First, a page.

After loading the syringe with the desired material you will have to insert a M3 bolt into the centre of the “clutch”, which will go inside the arrestor. Then screw it a little from the bottom threaded rod.
Then, grab the syringe, and pass it through the “10ml Bd syringe plate”. This part has a small hole where the syringes barrel flange sits. Insert the “10ml screw adapter” on the plunger flange. This part is going to go lose, so be careful it does not drop. Now we will assemble it to the extruder. Slide it horizontally from the front of the “main body”.
Step 9: Adjust the Syringe
The “leadscrew adapter” will serve as the plunger of the bio-extruder. But for now if you try to move the gears, the threaded rod is going to rotate. We want to convert this circular movement into lineal vertical movement.
What we will do is block the rotation of the component. For doing so first we will manually rotate the rod clockwise, so that it goes down. It will go through the “leadscrew adapter”. Keep rotating until there is moderate-high pressure. Then rotate the clutch, so that the arrestor moves down. Again, rotate it until there is pressure with the part below.
Step 10: Test the Polarity of the Extruder Motor and Connect the Motor Back to the Printer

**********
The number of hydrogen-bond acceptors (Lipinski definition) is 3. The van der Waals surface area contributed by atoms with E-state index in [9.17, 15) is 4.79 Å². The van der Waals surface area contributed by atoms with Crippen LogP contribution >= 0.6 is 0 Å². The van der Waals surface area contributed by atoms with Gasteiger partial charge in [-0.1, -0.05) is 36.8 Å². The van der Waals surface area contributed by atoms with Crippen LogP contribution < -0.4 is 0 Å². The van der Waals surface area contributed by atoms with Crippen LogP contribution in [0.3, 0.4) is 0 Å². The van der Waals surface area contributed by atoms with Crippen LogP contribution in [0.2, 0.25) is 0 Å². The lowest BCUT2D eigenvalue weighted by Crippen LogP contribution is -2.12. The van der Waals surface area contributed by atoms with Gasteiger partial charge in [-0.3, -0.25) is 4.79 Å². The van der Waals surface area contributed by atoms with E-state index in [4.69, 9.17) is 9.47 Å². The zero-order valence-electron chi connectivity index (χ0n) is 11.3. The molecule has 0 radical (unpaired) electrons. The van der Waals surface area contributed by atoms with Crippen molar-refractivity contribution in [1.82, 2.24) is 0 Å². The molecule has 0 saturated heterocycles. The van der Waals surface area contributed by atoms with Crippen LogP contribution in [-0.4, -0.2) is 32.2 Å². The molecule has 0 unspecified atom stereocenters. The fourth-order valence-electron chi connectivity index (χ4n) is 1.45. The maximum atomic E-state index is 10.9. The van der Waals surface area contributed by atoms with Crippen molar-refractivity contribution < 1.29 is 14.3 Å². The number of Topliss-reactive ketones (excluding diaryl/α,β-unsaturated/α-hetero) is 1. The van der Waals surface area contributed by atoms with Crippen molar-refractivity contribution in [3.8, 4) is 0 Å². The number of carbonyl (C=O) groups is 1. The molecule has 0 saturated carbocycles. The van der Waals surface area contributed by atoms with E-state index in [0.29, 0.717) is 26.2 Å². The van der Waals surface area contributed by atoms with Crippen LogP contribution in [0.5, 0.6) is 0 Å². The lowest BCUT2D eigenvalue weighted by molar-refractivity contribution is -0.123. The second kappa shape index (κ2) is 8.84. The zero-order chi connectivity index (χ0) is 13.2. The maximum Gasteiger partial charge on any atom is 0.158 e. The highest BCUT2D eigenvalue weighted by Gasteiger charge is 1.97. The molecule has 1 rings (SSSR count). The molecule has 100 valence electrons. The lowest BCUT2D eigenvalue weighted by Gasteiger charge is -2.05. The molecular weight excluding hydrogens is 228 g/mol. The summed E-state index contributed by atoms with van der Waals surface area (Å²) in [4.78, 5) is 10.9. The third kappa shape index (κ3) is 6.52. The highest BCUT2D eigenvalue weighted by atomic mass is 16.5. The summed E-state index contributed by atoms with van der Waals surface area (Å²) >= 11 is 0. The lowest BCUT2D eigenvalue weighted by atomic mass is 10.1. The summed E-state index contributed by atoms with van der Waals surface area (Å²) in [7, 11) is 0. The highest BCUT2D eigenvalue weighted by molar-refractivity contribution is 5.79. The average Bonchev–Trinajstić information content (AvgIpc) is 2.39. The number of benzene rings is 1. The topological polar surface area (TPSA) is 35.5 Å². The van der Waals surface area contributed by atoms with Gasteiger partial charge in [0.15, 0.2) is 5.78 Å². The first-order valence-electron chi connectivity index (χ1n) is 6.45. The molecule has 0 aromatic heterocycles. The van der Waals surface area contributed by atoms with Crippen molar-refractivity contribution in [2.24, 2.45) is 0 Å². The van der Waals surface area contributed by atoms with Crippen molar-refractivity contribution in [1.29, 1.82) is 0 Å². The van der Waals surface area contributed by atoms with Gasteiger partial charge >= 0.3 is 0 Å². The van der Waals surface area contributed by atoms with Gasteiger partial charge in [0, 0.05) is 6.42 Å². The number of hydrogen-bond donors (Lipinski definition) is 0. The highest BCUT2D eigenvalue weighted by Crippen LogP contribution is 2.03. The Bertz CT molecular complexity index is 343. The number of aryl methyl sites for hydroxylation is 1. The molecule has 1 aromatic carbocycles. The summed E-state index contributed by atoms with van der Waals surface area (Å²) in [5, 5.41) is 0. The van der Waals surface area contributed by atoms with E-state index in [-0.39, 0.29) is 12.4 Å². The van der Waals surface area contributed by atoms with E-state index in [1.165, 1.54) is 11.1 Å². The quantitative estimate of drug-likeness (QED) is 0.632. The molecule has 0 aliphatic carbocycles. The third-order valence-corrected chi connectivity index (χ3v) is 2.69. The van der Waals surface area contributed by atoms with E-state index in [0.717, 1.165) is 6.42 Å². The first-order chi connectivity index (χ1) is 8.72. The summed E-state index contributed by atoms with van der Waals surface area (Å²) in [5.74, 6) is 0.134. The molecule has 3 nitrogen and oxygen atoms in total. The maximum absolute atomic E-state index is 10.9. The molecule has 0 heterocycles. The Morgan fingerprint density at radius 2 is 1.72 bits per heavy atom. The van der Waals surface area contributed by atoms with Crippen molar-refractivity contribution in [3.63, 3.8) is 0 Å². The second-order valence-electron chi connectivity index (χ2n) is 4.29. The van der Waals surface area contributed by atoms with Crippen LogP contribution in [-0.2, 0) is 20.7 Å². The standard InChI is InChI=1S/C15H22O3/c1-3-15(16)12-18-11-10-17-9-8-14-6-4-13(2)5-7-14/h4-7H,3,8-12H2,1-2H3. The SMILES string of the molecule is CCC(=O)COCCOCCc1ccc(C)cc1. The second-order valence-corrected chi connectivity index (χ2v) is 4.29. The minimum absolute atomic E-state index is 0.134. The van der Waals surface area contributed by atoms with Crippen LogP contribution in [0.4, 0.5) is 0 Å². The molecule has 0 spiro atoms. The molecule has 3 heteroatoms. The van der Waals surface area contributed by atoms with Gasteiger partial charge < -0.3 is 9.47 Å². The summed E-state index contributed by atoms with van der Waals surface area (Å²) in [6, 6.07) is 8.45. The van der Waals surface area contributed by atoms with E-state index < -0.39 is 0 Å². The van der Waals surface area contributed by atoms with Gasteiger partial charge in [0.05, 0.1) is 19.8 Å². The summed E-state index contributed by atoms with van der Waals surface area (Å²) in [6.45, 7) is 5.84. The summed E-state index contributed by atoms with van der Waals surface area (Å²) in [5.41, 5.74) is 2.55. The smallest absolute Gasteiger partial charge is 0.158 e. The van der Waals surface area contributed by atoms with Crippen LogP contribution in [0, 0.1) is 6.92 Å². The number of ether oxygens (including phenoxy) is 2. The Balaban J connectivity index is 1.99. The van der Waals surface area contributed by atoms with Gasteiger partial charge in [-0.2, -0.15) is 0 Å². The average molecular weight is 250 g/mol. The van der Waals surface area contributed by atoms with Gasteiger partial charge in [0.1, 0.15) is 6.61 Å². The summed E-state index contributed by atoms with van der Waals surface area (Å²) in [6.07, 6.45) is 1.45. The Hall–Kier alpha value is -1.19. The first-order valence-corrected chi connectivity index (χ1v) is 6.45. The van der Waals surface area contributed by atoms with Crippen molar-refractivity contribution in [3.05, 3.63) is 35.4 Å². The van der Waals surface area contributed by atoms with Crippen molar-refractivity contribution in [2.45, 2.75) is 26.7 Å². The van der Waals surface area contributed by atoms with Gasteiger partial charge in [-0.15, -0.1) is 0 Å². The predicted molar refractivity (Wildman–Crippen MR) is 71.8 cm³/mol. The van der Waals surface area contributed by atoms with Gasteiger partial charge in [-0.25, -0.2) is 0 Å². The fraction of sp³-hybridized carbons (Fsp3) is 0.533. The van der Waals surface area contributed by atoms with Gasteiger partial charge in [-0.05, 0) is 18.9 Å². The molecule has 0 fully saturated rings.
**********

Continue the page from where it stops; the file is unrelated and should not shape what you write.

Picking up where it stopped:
The motor is no longer in the position it was in the original 3D printer. Its located higher, and therefore the cables are too short. We are going to need to enlarge them. We used jumper cables for doing so. These are very convenient when developing the project because it makes it easy to assemble and disassemble.
The motor used is a NEMA17 motor, and you can find wiring diagram on how to connect the cables, but because there are many providers to this type of motors, I am going to teach you how to check the polarity.
There are 4 wires on each side and we don’t know which stepper motor cables to connect with the built controller. Grab a multimeter and turn the dial to Continuity Test mode. Now touch two cables from the motor. If they beep the are part of the same coil. Use some kind of tape to remember those cables go together. Do the same thing with the controller cables and connect the groups with jumper cables.
TIP: When trying your first print, if you realize that the syringe is moving backwards, change the order of the cables, and therefore polarity of the cables.
Step 11: Move the Z Homing Sensor
Print the Z sensor 3D part and replace it with the original one. Make sure the new sensor mount is well vertically aligned with the metal bit on the printing bed.
Step 12: Start and End GCode